Busy Day: Canning Maple Syrup

Pints of Gold!

Pints of Gold!

I had a busy day yesterday. I had accumulated a couple gallons of maple syrup in the refrigerator, and it was time to can the syrup for longer-term storage. Also, we were due for some rain and colder temps over the next few days, and since I don’t have a kitchen stove right now, I had to get the job done on the outdoor stove while I could!

I ended up canning 21 pints of maple syrup. I’ve never canned outside or with gas IMG_6327(propane) before, but I am going to from now on. 15,000 BTUs sure gets a kettle boiling in a hurry. They aren’t kidding when they say, “Now we’re cooking with gas!” My indoor stove top is electric, but gas is so much more constant and easier to regulate. It’s like driving a Ferrari after making do with a Toyota Tercel (although I loved my zippy but underpowered Tercel hatchback).

I was able to run three batches of pints through the waterbath canner inside a couple of hours because I never had to wait for the water to come back IMG_6317to a boil. I reheated the syrup on the second burner and used a small hotplate to simmer my lids. I gathered a variety of little tables to hold my canning equipment for filling and sealing the jars.IMG_6315

I brought the jars into the house to cool undisturbed for 24 hours. I heard seals popping as soon as I pulled the canner basket out of the boiling water. The air temperature was in the low 60s F. I will remove the rings and stow these Pints of Gold in the canning closet. Hopefully, they will be the first of many canned foods I will put up this season. Begonia

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3 Responses to Busy Day: Canning Maple Syrup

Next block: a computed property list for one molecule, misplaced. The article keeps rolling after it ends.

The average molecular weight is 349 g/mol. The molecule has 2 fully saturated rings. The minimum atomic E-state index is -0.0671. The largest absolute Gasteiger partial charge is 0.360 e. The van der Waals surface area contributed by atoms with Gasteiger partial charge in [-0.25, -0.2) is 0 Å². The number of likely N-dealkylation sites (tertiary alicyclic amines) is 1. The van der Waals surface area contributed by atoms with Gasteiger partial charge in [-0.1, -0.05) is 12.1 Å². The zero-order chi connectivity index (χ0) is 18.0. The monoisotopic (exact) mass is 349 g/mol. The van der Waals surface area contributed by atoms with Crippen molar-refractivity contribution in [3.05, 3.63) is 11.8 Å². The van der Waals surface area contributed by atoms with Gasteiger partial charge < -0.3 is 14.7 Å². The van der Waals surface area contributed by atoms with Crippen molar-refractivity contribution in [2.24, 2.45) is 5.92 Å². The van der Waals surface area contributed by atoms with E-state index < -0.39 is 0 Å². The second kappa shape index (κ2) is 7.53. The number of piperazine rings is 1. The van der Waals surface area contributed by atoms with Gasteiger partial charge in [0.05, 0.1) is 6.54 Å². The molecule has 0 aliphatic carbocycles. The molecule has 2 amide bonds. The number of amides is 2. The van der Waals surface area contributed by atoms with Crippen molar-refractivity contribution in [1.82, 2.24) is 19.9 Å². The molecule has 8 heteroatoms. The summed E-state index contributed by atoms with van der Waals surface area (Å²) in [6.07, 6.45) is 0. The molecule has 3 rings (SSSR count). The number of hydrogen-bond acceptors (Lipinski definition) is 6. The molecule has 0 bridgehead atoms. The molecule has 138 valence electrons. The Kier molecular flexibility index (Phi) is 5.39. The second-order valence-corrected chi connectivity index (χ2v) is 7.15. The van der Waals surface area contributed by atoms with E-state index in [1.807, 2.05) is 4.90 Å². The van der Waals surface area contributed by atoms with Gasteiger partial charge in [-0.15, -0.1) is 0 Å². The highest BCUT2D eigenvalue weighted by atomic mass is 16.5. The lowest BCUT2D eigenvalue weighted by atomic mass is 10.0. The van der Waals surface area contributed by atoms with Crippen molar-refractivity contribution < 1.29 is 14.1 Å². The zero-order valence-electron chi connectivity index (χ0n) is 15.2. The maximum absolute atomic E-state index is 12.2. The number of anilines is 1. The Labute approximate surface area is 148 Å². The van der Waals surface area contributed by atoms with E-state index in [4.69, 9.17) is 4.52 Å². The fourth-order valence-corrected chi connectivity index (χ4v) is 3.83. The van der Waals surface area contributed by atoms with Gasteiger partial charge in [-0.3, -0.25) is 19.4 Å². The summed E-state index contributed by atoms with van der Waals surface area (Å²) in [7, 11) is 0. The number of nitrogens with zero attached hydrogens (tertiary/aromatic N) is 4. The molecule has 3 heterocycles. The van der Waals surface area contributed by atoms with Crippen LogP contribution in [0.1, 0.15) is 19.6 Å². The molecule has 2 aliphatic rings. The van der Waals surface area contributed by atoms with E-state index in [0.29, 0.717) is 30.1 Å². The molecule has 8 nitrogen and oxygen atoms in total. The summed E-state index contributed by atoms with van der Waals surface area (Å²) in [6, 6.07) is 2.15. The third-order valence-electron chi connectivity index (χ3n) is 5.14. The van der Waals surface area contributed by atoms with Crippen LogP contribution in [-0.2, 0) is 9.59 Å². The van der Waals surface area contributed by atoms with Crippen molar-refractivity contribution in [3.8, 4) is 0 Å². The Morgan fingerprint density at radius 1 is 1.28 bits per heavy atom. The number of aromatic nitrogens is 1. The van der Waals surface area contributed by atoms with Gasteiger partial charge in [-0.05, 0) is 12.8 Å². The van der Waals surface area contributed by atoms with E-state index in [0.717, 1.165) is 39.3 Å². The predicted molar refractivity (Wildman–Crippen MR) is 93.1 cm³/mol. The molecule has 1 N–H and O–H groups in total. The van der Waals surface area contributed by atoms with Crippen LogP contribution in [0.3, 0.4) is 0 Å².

1. Amy Saab says:

    WOW! I’m impressed! I grew up in Vermont & have been in Alabama for years. I share my stories of having, ‘sugar on snow’ at the local sugaring farms. Where are you in the north that you are able to make your own Maple syrup??? I only buy Vermont Maple syrup here, i can find it everywhere. ~amy

    • Thanks for commenting Amy. I’m really a letter writer by nature and like to correspond with the people who read my “letters.”

      I live in a small town in south central Wisconsin. You can make syrup from any kind of maple tree–the sugar content of the sap will just be less than that of a Sugar maple. (You just need the right weather conditions for sap flow.) The tree I have gotten 95% of my sap from is a big non-Sugar maple. We can buy Wisconsin, Michigan, and Vermont maple syrup in the grocery stores here. Some people say that they can tell the difference. I’m fine with the stuff I’ve been making on the place this year. Maybe I’ll try tapping a few of my birch trees next year!Begonia

      • Amy Saab says:

        I like letter writers. Makes the world a little more personal. Thank you for sharing your cool experience with making maple syrup. In Alabama, it doesn’t get cold enough. So I buy from ‘home’ & i can picture all the glorious foliage of maple tree in my mouth, head & heart. ~amy

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